Each year, thousands of Ethiopians migrate to malaria-infested regions to work in agriculture. Preparing the ground, plowing, sowing seeds, and harvesting are the most common agricultural jobs performed by migrants. According to research, seasonal migratory workers are unlikely to transmit malaria to new or less prevalent regions. 

Seasonal migrant laborers in Metema were the subject of a cross-sectional investigation. Before returning home, 1,208 seasonal migrant laborers were interrogated. 

In-person interviews were conducted using a standardized questionnaire. Blood samples were examined for the presence of malaria parasites for each participant. 

Predictors of malaria transmission were evaluated using logistic regression. 17.5 percent (15.6–19.45 percent) of seasonal migrant workers had malaria when they departed. Plasmodium falciparum was responsible for 71.8% (177/212 cases), while Plasmodium vivax was responsible for 28.2% (35/212 cases).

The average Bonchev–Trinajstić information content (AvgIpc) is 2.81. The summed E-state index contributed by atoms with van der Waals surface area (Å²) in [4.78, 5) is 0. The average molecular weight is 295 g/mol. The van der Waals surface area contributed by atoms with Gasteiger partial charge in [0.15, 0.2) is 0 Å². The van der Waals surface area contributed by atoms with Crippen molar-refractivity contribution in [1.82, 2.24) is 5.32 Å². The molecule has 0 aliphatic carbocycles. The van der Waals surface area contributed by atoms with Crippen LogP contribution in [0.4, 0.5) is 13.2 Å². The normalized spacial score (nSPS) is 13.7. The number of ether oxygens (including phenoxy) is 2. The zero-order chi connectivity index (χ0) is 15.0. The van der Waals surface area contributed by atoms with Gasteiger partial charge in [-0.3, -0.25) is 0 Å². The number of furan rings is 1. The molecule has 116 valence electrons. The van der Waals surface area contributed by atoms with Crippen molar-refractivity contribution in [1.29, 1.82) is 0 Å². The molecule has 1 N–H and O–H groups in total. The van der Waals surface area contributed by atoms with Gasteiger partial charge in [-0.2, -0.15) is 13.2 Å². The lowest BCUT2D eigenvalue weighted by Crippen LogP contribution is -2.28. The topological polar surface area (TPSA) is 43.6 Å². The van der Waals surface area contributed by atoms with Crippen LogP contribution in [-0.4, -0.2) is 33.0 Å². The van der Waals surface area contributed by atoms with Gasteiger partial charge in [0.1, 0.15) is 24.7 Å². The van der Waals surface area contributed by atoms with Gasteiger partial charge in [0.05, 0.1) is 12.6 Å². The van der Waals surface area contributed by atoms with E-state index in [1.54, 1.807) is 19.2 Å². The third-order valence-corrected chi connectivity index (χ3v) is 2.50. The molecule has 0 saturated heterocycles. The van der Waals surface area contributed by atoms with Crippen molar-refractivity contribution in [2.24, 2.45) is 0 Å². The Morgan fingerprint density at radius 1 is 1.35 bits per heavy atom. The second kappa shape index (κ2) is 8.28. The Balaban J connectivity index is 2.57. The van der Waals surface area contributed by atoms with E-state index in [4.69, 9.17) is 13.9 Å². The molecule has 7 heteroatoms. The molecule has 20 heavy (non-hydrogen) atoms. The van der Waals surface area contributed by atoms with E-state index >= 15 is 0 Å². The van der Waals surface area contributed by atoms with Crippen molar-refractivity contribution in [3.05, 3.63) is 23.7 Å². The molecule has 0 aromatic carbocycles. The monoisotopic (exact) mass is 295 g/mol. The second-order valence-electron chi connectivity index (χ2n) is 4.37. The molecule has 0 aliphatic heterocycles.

934 of the seasonal migrant workers were from rural and 660 (55%) from mountainous regions During their time in development corridors, more than half of the 661 migrants worked on two or more farms. Dembia (21.7%), Chilaga (1.9%), and Metema (1.9%) accounted for 116 (54.7%) of the asymptomatic malaria cases (13.2 percent ).

 This study determined the frequency of asymptomatic malaria among seasonal migratory workers leaving malaria-endemic areas. This could result in a rebound of malaria transmission in the mountains, making it more challenging to contain the disease’s spread. 

To prevent the spread of the disease at the beginning of their journey, migrant workers should be screened for asymptomatic malaria at departure and transit points and integrated into origin and departure locations for follow-up.

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